Will again be disappointed to have hosted the final and come up short for the second year running. Having said that, the fact they were even in a position for that to happen was some effort after the start they had to the comp.
Coming into the tournament, WA cricket was in a mess, and after a narrow loss to Adelaide in their first game they were skittled for an embarrassing 70 against the Stars. Credit goes to Justin Langer for keeping the team focused, who then lost only one game to the Hurricanes from this point on to host the final.
They were an exhilarating team to watch at times, with their chases against the Heat in the pool match and against the Stars in the semi were two of the best you will see. There was a concern their batting line-up was a bit skinny, and this was perhaps exposed in the final having worked for the previous seven games. Should do much better this time around in the CLT20, especially if Pat Cummins is fit to fire.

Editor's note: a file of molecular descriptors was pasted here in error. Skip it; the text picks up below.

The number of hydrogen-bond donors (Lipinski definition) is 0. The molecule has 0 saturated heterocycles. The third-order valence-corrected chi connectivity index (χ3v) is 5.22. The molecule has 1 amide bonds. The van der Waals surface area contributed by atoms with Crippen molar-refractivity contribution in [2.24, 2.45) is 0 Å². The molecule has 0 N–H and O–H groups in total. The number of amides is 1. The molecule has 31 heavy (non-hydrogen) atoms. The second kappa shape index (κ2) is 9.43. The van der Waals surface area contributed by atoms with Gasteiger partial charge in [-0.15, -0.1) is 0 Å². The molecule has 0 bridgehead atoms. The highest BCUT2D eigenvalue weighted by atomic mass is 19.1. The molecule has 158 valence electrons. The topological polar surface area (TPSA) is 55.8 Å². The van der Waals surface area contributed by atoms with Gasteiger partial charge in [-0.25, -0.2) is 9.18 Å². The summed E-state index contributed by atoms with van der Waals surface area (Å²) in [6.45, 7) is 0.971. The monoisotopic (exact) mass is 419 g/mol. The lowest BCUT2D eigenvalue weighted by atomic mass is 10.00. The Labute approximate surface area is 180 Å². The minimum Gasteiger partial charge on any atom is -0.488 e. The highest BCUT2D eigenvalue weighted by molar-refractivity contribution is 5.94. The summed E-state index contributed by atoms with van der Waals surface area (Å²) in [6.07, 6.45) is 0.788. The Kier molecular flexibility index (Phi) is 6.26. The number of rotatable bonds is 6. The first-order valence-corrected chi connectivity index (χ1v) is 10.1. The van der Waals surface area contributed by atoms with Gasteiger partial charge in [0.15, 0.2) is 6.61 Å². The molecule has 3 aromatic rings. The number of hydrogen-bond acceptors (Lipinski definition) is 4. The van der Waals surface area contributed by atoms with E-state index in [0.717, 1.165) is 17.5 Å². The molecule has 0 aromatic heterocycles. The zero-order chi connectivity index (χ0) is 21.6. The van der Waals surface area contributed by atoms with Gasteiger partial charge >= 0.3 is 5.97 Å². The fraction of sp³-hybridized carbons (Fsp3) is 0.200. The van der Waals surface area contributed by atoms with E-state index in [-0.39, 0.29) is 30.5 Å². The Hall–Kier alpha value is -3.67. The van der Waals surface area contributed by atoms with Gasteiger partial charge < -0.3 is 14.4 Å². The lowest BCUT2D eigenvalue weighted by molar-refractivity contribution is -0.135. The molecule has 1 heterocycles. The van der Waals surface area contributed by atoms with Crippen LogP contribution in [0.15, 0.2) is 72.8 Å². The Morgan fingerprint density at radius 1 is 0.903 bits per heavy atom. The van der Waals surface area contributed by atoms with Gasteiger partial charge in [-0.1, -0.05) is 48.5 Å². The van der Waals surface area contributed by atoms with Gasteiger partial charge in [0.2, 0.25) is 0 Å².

Hero: Shaun Marsh. Like his close mate Luke Pomersbach, this tournament provided redemption for one of the better batting talents in Australia. A horror 12 months before saw him barely score a run against India, and his form dipped so badly he was dropped to grade cricket, on top of the dramas at the CLT20.
However, he turned it around and ended up topping the run charts and was by far the most consistent batsman during BBL02. What was lovely to watch with Marsh was that in the helter skelter T20 environment, he did all this with classical cricket shots rather than ugly heaves.
Let’s hope this helps him rediscover himself as the player who scored a century on Test debut.